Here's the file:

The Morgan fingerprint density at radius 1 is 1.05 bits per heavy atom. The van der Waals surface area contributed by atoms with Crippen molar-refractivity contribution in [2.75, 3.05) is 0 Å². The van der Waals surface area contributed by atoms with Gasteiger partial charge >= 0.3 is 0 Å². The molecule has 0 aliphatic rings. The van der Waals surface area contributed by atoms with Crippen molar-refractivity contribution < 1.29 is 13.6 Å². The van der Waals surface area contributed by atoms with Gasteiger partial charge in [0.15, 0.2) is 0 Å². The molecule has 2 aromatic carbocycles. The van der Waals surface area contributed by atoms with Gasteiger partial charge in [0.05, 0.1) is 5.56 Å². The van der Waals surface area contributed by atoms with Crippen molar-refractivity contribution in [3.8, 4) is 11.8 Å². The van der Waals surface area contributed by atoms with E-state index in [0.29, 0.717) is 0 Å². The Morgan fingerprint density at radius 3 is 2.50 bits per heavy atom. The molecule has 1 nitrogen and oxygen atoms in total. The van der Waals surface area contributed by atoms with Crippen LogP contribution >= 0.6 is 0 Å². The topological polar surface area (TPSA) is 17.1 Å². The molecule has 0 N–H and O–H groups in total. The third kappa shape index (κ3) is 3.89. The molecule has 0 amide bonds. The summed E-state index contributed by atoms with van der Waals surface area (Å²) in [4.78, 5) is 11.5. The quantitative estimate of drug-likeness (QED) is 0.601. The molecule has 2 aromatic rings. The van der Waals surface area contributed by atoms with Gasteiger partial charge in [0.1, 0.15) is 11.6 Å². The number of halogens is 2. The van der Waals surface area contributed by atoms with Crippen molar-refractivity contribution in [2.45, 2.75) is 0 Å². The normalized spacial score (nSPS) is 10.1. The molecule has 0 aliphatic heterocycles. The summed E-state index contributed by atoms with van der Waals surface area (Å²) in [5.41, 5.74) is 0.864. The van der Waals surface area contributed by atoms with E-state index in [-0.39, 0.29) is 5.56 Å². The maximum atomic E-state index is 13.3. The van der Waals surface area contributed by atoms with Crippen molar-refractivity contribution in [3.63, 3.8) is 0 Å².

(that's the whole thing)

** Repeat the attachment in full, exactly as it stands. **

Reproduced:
The Morgan fingerprint density at radius 1 is 1.05 bits per heavy atom. The van der Waals surface area contributed by atoms with Crippen molar-refractivity contribution in [2.75, 3.05) is 0 Å². The van der Waals surface area contributed by atoms with Gasteiger partial charge >= 0.3 is 0 Å². The molecule has 0 aliphatic rings. The van der Waals surface area contributed by atoms with Crippen molar-refractivity contribution < 1.29 is 13.6 Å². The van der Waals surface area contributed by atoms with Gasteiger partial charge in [0.15, 0.2) is 0 Å². The molecule has 2 aromatic carbocycles. The van der Waals surface area contributed by atoms with Gasteiger partial charge in [0.05, 0.1) is 5.56 Å². The van der Waals surface area contributed by atoms with Crippen molar-refractivity contribution in [3.8, 4) is 11.8 Å². The van der Waals surface area contributed by atoms with E-state index in [0.29, 0.717) is 0 Å². The Morgan fingerprint density at radius 3 is 2.50 bits per heavy atom. The molecule has 1 nitrogen and oxygen atoms in total. The van der Waals surface area contributed by atoms with Crippen LogP contribution >= 0.6 is 0 Å². The topological polar surface area (TPSA) is 17.1 Å². The molecule has 0 N–H and O–H groups in total. The third kappa shape index (κ3) is 3.89. The molecule has 0 amide bonds. The summed E-state index contributed by atoms with van der Waals surface area (Å²) in [4.78, 5) is 11.5. The quantitative estimate of drug-likeness (QED) is 0.601. The molecule has 2 aromatic rings. The van der Waals surface area contributed by atoms with Gasteiger partial charge in [0.1, 0.15) is 11.6 Å². The number of halogens is 2. The van der Waals surface area contributed by atoms with Crippen molar-refractivity contribution in [2.45, 2.75) is 0 Å². The normalized spacial score (nSPS) is 10.1. The molecule has 0 aliphatic heterocycles. The summed E-state index contributed by atoms with van der Waals surface area (Å²) in [5.41, 5.74) is 0.864. The van der Waals surface area contributed by atoms with E-state index in [-0.39, 0.29) is 5.56 Å². The maximum atomic E-state index is 13.3. The van der Waals surface area contributed by atoms with Crippen molar-refractivity contribution in [3.63, 3.8) is 0 Å².